The Platform


The United States needs to balance constitutional gun rights with effective, evidence-based policies to mitigate firearm violence.

The United States stands apart globally in terms of per capita gun ownership, accounting for approximately 30% of all privately owned firearms worldwide. The repercussions of this high ownership rate are stark, with firearms involved in 81% of murders and 55% of suicides in 2021. This data underscores a troubling reality: the prevalence of guns in America is directly linked to an exceptional level of gun-related deaths.

The right to bear arms is enshrined in the Second Amendment of the U.S. Constitution. The amendment reads: “A well regulated Militia, being necessary to the security of a free State, the right of the people to keep and bear Arms, shall not be infringed.” This provision places the United States among only three countries with a constitutionally protected right to firearms.

A key debate centers on whether the Second Amendment secures an individual’s right to own firearms or if it pertains solely to militia-related activities. In the landmark case of District of Columbia v. Heller, the U.S. Supreme Court ruled that the right to bear arms is an individual right, protected against undue federal and state restrictions. This decision was reinforced by the McDonald v. City of Chicago ruling in 2010, which extended the same protection.

These rulings are pivotal because they affirm that individuals have a right to own firearms, particularly for self-defense. However, they also acknowledge the necessity for certain restrictions, such as barring firearm access to felons and the mentally ill. The U.S. Supreme Court, however, left the specifics of these restrictions, particularly concerning the mentally ill, somewhat ambiguous.

Effective gun violence policies must strike a balance between safeguarding public safety and respecting constitutional rights. First, it is crucial to enhance funding for comprehensive research on firearm violence and prevention. With the current dearth of data, crafting informed policies remains a challenge.

Comparative studies across different regions could shed light on how various factors contribute to gun violence and help identify high-risk groups among gun owners. Secondly, there is a need for evidence-based education on firearm safety, particularly for gun owners and families of individuals with mental health issues. This should include statutory protections for healthcare professionals who provide critical, evidence-based information to patients and their families.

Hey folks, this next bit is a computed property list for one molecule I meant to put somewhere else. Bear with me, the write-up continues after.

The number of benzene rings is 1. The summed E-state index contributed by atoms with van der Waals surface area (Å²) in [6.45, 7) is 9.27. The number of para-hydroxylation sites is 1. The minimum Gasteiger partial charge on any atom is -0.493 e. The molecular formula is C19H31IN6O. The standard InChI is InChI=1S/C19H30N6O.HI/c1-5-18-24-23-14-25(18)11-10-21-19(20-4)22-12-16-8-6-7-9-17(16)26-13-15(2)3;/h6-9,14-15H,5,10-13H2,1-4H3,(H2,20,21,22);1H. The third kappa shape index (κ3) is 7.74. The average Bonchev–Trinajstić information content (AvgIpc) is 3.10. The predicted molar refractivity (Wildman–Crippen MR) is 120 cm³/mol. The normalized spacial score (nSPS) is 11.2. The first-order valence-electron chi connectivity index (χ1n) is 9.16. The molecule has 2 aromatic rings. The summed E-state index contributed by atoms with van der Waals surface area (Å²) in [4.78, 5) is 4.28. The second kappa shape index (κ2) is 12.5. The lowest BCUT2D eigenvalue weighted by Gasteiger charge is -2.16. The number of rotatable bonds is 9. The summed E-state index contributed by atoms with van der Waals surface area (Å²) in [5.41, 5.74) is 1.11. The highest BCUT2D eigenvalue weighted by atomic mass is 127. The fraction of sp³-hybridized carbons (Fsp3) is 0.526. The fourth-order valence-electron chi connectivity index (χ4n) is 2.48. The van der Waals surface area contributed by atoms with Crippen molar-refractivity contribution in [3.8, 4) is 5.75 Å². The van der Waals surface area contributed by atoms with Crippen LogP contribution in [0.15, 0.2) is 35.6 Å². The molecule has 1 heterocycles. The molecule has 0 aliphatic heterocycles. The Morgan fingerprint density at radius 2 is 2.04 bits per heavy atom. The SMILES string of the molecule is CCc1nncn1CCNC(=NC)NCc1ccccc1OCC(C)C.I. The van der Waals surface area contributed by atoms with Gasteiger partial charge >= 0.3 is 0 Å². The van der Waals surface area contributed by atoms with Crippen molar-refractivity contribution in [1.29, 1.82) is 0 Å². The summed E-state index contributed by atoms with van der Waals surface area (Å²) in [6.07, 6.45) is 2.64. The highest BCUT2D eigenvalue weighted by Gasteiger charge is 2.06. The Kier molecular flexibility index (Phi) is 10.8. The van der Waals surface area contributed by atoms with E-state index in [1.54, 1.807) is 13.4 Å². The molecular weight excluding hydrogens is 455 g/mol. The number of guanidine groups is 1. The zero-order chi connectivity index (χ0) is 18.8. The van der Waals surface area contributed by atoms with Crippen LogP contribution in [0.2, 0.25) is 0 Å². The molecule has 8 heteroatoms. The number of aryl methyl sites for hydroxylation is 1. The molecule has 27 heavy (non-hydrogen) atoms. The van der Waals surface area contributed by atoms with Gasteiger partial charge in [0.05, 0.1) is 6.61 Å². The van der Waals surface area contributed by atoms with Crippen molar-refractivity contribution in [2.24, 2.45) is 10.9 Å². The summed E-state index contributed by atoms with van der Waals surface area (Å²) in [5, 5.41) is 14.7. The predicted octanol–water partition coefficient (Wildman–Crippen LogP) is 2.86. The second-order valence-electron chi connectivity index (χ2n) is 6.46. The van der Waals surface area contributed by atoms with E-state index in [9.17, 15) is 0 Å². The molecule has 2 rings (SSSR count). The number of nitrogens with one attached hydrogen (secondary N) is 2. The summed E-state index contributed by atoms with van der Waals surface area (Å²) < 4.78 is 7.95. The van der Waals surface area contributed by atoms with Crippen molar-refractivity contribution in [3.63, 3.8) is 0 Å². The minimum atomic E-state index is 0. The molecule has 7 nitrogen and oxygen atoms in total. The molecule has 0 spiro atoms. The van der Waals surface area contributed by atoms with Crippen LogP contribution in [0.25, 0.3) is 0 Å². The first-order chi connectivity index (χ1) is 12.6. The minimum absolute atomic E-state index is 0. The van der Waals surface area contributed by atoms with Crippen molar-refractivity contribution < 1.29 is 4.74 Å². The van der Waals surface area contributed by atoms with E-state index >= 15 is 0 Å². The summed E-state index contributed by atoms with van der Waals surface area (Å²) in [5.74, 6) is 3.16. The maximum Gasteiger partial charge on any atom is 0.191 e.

National best practice guidelines are also essential for the evaluation of firearm rights restoration. Many states offer legal avenues for individuals previously prohibited from owning firearms to regain their rights, and these processes must include thorough mental health assessments.

Moreover, the connection between alcohol use, violence, and gun-related incidents cannot be ignored. It is crucial to enforce strict regulations that prevent firearms from being present in establishments where alcohol is consumed, an effort that should involve agencies such as the Bureau of Alcohol, Tobacco, Firearms and Explosives, commonly referred to as the ATF.

Legislation allowing law enforcement to search for and confiscate firearms following certain disqualifying events, like arrests for domestic violence or terrorist threats, is also necessary. Such laws should ensure that any involuntary surrender of firearms is conducted within a framework of civil forfeiture principles.

Finally, just as there are media guidelines for reporting suicides, there should be similar standards for covering mass shootings. The focus should be on the victims, the actions of law enforcement, and the prosecution of offenders, rather than on the perpetrators.

By institutionalizing these measures, we can create a framework that ensures appropriate gun access, provides effective education, and establishes conditions for continued ownership based on health and safety concerns. Exploring the social and legal contexts of gun ownership in the U.S. and implementing practical, evidence-based policies are crucial steps toward mitigating firearm violence.

Akbar Sapie is a freelance journalist who writes about human rights and crimes. He received training in journalism from the Chevening Alumni Mentorship Program.